8-12 April 2013
The University of Manchester
GB timezone
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Middleware support for Decision Support Tools in Water Engineering

10 Apr 2013, 14:30
30m
4.205 (The University of Manchester)

4.205

The University of Manchester

Presentations Community Platforms (Track Lead: P Solagna and M Drescher) Community Applications

Speaker

Dr John Brooke (University of Manchester)

Impact

Water is an increasingly valuable resource. Utilities that provide this resource to customers need to provide a safe and reliable product while keeping costs to the customer as low as possible. There are also pressing enviromental issues, as water becomes an increasingly scarce resource (particular in hot summers produced by climate change). For example leakage accounts for between 25% and 30% of water use in the UK. Not only is this wasteful but also the leakage can compromise the networks by loosening the soil in which it is embedded. In the work we descibe, software developed by research projects in the UK e-Science programme is being trialled in real engineering situations. We have given reasons why the existence of large amounts of computational power is essential to this effort, but this power must be harnessed within a framework that provides information that is useful to a distributed workforce. This has produced a number of insights that are of interest in the future development of middleware to support large scale distributed computing.

References
"Bringing simulation to engineers in the field: a Web 2.0 approach", R. Haines, K. Khan, J.M. Brooke, Philosophical Transactions of the Royal Society A, 2009

"A Distributed Computing Architecture to Support Field Engineering in Networked Systems Software Intensive Systems". K. Khan, R. Haines, J. M. Brooke, in Proceedings of the 4th International Conference on Complex, Intelligent and Software Intensive Systems (CISIS 2010), Feb 2010, Krakow Poland.

"Predictive Decision Tool for Lightweight PDA Devices to Optimize Operation Work on Water Distribution Network", K. Khan, R. Haines, and J. Brooke, Proceedings of 3rd Biennial Conference of the UK Network on Potable Water Treatment & Supply, 2009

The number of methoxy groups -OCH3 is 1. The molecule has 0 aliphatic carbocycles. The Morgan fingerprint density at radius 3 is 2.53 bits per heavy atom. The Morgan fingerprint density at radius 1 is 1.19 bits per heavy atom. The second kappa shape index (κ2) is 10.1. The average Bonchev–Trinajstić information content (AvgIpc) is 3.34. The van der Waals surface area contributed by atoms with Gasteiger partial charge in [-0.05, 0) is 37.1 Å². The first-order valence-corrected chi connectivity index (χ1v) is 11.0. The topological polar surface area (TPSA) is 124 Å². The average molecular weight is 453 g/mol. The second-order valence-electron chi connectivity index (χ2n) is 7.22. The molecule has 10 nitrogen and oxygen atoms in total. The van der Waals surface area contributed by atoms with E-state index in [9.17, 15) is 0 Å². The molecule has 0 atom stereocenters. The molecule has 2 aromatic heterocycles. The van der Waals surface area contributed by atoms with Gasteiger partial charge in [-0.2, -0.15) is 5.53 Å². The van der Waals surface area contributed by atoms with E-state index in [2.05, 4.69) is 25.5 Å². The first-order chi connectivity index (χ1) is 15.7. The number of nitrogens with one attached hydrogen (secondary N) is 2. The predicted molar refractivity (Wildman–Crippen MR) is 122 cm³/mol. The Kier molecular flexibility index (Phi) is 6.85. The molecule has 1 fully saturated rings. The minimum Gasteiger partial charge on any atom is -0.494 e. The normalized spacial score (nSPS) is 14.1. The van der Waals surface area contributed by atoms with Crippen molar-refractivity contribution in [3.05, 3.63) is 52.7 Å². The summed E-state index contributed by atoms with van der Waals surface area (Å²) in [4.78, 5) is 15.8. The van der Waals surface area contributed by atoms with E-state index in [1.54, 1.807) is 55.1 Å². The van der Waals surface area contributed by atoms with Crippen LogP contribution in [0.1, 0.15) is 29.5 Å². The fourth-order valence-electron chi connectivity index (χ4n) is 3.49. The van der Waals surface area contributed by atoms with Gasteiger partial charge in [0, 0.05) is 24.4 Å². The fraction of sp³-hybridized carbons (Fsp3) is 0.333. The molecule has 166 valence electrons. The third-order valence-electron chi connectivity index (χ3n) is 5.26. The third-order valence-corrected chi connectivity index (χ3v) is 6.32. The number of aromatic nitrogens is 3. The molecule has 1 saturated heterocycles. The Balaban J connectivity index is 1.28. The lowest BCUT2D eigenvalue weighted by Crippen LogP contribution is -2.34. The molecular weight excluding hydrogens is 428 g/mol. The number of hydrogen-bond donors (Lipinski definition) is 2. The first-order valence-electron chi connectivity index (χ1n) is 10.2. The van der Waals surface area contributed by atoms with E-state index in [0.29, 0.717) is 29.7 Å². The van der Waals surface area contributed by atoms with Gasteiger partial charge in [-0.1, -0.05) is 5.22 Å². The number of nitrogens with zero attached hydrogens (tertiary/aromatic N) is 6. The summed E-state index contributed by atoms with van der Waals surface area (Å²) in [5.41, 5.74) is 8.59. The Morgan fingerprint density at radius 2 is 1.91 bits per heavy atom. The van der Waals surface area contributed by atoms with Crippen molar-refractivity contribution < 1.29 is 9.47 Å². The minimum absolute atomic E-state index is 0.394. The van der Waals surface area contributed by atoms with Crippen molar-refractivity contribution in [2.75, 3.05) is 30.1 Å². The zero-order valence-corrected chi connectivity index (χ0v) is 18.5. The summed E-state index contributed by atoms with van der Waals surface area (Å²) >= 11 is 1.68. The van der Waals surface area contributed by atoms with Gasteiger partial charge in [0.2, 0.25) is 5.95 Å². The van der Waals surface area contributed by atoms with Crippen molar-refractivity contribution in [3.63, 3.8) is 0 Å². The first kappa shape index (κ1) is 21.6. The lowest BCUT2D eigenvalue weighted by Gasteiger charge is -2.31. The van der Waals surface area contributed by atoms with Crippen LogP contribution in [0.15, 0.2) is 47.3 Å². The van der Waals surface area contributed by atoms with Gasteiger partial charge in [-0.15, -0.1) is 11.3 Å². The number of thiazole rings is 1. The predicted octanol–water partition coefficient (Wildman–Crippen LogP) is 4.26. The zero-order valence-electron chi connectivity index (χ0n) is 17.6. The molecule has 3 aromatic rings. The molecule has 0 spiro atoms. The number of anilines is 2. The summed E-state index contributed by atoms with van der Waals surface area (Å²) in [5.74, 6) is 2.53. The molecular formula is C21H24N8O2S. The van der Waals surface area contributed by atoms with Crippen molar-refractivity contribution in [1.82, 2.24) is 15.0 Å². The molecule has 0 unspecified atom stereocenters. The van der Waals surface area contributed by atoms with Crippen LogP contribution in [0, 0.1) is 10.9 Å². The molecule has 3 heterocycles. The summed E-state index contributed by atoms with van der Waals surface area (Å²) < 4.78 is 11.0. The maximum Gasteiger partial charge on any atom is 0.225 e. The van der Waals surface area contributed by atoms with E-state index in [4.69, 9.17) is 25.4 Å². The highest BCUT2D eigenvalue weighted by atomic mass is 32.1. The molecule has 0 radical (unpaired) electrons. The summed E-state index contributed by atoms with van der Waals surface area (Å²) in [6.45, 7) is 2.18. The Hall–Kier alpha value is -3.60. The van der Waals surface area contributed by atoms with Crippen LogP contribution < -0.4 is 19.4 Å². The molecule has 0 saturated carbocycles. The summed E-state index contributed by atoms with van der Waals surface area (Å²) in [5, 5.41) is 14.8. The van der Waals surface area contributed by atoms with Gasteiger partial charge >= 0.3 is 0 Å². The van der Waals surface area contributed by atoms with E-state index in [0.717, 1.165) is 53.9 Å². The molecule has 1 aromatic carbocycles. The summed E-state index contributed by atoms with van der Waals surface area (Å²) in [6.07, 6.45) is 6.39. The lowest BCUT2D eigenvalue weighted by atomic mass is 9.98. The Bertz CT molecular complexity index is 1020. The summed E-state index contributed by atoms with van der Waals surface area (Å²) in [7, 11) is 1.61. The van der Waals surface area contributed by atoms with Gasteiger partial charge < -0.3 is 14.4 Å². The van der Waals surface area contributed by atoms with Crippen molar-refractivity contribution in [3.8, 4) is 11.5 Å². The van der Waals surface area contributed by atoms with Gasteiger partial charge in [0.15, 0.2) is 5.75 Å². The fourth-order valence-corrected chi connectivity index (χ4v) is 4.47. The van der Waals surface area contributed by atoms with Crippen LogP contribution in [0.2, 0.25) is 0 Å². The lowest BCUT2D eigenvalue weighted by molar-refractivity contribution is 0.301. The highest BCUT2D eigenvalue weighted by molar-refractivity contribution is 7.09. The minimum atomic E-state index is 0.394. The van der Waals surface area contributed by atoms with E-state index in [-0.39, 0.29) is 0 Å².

Summary

Water distribution networks are large and complex engineering structures that require maintenance and intelligent operation to prevent customer complaints and wastage of an increasingly precious resource. This paper describes a collaboration between water distribution companies and Grid reseachers to apply methods of distributed computing to monitor and control water networks. This involves the integration of data from sensor networks with grid computing resources and the development of middleware that can enables field engineers working with mobile devices to access and visualize information from the processing of the sensor data to support them in their engineering decisions. This involves answering "what-if" questions, e.g. "what would happen if I open this valve", "at what speed should I open this valve so that I do not increase the flow too abruptly causing contamination by sediment."

Description

Since most of a water distribution network is underground and inaccessible, sensors can only be placed at certain points in the network. Substantial computation is needed to convert the readings of the sensors into a usable prediction of the actual flows and pressure in the networks. We also need to take into account major uncertainty about the actual state of the water network, pipes may be badly corroded, pipes may not be in the expected position because information was incorrectly recorded when they were installed. Grid and cloud computing can supply large amounts of processing power for ensemble simulations that can model this variability, this is very similar in concept to the data assimilation computing used in weather forecasting. However, even if this is done, the results may be too complicated for the needs of engineers who need to make decisions in the field. They typically have mobile devices (e.g. laptops, tablets) that can access the results from the Grid. In our work we have built an interface between the Grid component of the modelling and the mobile devices that uses the principles of distributed computing architectures (e.g REST, reliable messaging) to keep the engineers devices in touch. We have also build visualization tools that run on the mobile devices to display the results of the Grid simulations in a form that is directly useful to the field engineers. Our software is currently being evaluated by water utilities in the UK and we will present in results from these trials. Our work has also highlighted important issues in distributed computing, principally the middleware support required by a workforce using mobile devices that connect to simulations hosted on Grid and Cloud resources.

URL http://www.cs.manchester.ac.uk/~jbrooke/water

Primary author

Dr John Brooke (University of Manchester)

Co-authors

Dr Kashif Khan (University of Manchester) Mr Robert Haines (University of Manchester)

Presentation Materials